Pour faire face aux nouveaux modes de consommation des médias et mieux les mesurer, Médiamétrie a prévu d’investir 20 millions d’euros au cours des trois prochaines années. La société d’études prévoit un chiffre d’affaires d’environ 90 millions d’euros cette année et affiche une rentabilité opérationnelle de 7 à 8 %. « La mesure d’audience précise et qualifiée va encore prendre de la valeur et il faut encore plus l’individualiser », précise Bruno Chetaille, arrivé aux commandes de Médiamétrie en 2007. D’où l’obligation pour l’entreprise d’avoir une politique de recherche et développement active – elle mobilise 20 scientifiques et 60 ingénieurs. Le mode de gouvernance de Médiamétrie, dont les principaux clients sont aussi les actionnaires, l’oblige à recourir uniquement à l’autofinancement.

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Gartner Says the Internet of Things Installed Base Will Grow to 26 Billion Units By 2020

Gartner Says the Internet of Things Installed Base Will Grow to 26 Billion Units By 2020.

The Internet of Things (IoT), which excludes PCs, tablets and smartphones, will grow to 26 billion units installedin 2020 representing an almost 30-fold increase from 0.9 billion in 2009, according to Gartner, Inc. Gartner said that IoT product and service suppliers will generate incremental revenue exceeding $300 billion [≈ US annual charitable giving, 2010], mostly in services, in 2020. It will result in $1.9 trillion [≈ California GDP, 2011] in global economic value-add through sales into diverse end markets.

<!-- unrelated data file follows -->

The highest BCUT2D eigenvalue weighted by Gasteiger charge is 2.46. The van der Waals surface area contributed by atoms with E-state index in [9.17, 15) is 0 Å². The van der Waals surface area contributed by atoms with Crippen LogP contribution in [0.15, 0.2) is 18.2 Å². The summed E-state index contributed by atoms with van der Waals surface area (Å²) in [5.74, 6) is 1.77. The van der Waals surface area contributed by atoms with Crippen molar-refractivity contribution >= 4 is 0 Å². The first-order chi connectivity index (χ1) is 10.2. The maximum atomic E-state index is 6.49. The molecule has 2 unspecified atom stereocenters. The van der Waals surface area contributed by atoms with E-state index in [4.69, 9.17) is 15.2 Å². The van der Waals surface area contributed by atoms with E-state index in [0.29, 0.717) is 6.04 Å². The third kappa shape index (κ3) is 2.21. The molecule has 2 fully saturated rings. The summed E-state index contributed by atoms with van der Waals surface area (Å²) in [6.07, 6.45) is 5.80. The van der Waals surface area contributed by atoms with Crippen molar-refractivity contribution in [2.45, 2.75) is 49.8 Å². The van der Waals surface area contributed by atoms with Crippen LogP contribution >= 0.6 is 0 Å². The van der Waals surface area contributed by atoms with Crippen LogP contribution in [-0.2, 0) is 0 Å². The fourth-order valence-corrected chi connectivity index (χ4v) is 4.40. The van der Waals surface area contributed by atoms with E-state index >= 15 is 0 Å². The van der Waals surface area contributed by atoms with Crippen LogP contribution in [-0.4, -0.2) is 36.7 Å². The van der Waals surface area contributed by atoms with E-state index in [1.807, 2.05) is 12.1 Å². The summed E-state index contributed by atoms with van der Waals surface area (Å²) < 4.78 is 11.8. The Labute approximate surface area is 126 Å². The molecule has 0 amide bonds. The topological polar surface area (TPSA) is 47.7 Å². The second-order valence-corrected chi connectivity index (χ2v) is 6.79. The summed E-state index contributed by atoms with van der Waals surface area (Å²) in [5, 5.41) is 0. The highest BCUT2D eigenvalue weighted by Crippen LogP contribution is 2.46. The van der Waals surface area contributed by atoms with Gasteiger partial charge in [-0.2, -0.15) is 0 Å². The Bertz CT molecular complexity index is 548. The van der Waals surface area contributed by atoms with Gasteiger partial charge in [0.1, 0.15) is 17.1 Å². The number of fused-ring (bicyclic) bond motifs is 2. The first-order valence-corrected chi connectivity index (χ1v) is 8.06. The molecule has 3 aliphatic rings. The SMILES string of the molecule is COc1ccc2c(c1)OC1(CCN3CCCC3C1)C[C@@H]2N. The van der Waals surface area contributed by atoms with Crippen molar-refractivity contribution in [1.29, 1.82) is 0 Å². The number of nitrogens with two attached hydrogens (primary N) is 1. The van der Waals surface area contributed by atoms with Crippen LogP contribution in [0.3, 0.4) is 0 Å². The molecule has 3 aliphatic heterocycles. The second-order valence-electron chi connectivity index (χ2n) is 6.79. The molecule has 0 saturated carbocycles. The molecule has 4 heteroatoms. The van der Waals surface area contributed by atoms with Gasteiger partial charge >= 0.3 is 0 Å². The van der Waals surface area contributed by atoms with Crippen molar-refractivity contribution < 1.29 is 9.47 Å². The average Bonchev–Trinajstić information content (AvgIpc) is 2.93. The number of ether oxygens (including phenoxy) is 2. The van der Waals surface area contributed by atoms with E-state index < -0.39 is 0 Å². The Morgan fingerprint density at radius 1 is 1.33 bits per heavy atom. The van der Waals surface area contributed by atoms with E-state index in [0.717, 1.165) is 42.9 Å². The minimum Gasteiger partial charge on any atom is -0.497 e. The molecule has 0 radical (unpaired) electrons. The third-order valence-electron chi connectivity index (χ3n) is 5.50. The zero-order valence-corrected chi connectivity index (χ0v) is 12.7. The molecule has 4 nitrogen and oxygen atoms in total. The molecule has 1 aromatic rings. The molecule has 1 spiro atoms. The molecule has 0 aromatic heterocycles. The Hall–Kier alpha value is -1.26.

The Internet of Things is the network of physical objects that contain embedded technology to communicate and sense or interact with their internal states or the external environment.

“The growth in IoT will far exceed that of other connected devices. By 2020, the number of smartphones tablets and PCs in use will reach about 7.3 billion units,” said Peter Middleton, research director at Gartner. “In contrast, the IoT will have expanded at a much faster rate, resulting in a population of about 26 billion units at that time.”

Due to the low cost of adding IoT capability to consumer products, Gartner expects that “ghost” devices with unused connectivity will be common. This will be a combination of products that have the capability built in but require software to “activate” it and products with IoT functionality that customers do not actively leverage. In addition, enterprises will make extensive use of IoT technology, and there will be a wide range of products sold into various markets, such as advanced medical devices; factory automation sensors and applications in industrial robotics; sensor motes for increased agricultural yield; and automotive sensors and infrastructure integrity monitoring systems for diverse areas, such as road and railway transportation, water distribution and electrical transmission.

“By 2020, component costs will have come down to the point that connectivity will become a standard feature, even for processors costing less than $1. This opens up the possibility of connecting just about anything, from the very simple to the very complex, to offer remote control, monitoring and sensing,” said Mr. Middleton. “The fact is, that today, many categories of connected things in 2020 don’t yet exist. As product designers dream up ways to exploit the inherent connectivity that will be offered in intelligent products, we expect the variety of devices offered to explode.”